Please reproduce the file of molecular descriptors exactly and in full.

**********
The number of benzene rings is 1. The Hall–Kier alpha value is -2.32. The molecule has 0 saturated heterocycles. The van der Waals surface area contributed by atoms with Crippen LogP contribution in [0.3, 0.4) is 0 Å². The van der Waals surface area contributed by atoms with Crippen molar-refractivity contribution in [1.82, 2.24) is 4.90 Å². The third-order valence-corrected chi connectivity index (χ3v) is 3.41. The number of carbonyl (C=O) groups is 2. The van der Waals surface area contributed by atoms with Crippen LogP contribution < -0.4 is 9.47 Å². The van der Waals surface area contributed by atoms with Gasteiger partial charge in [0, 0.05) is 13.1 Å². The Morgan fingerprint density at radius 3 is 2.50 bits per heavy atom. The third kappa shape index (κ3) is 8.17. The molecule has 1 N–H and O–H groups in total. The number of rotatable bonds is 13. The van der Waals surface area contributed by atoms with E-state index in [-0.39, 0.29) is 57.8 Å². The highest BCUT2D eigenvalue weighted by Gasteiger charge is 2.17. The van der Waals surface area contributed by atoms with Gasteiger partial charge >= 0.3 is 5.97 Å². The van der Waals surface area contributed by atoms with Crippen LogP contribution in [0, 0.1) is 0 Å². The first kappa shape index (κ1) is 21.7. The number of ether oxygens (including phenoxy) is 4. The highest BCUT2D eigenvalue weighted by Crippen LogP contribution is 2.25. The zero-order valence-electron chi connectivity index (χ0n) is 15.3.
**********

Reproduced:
The number of benzene rings is 1. The Hall–Kier alpha value is -2.32. The molecule has 0 saturated heterocycles. The van der Waals surface area contributed by atoms with Crippen LogP contribution in [0.3, 0.4) is 0 Å². The van der Waals surface area contributed by atoms with Crippen molar-refractivity contribution in [1.82, 2.24) is 4.90 Å². The third-order valence-corrected chi connectivity index (χ3v) is 3.41. The number of carbonyl (C=O) groups is 2. The van der Waals surface area contributed by atoms with Crippen LogP contribution < -0.4 is 9.47 Å². The van der Waals surface area contributed by atoms with Gasteiger partial charge in [0, 0.05) is 13.1 Å². The Morgan fingerprint density at radius 3 is 2.50 bits per heavy atom. The third kappa shape index (κ3) is 8.17. The molecule has 1 N–H and O–H groups in total. The number of rotatable bonds is 13. The van der Waals surface area contributed by atoms with E-state index in [-0.39, 0.29) is 57.8 Å². The highest BCUT2D eigenvalue weighted by Gasteiger charge is 2.17. The van der Waals surface area contributed by atoms with Gasteiger partial charge >= 0.3 is 5.97 Å². The van der Waals surface area contributed by atoms with Crippen LogP contribution in [0, 0.1) is 0 Å². The first kappa shape index (κ1) is 21.7. The number of ether oxygens (including phenoxy) is 4. The highest BCUT2D eigenvalue weighted by Crippen LogP contribution is 2.25. The zero-order valence-electron chi connectivity index (χ0n) is 15.3.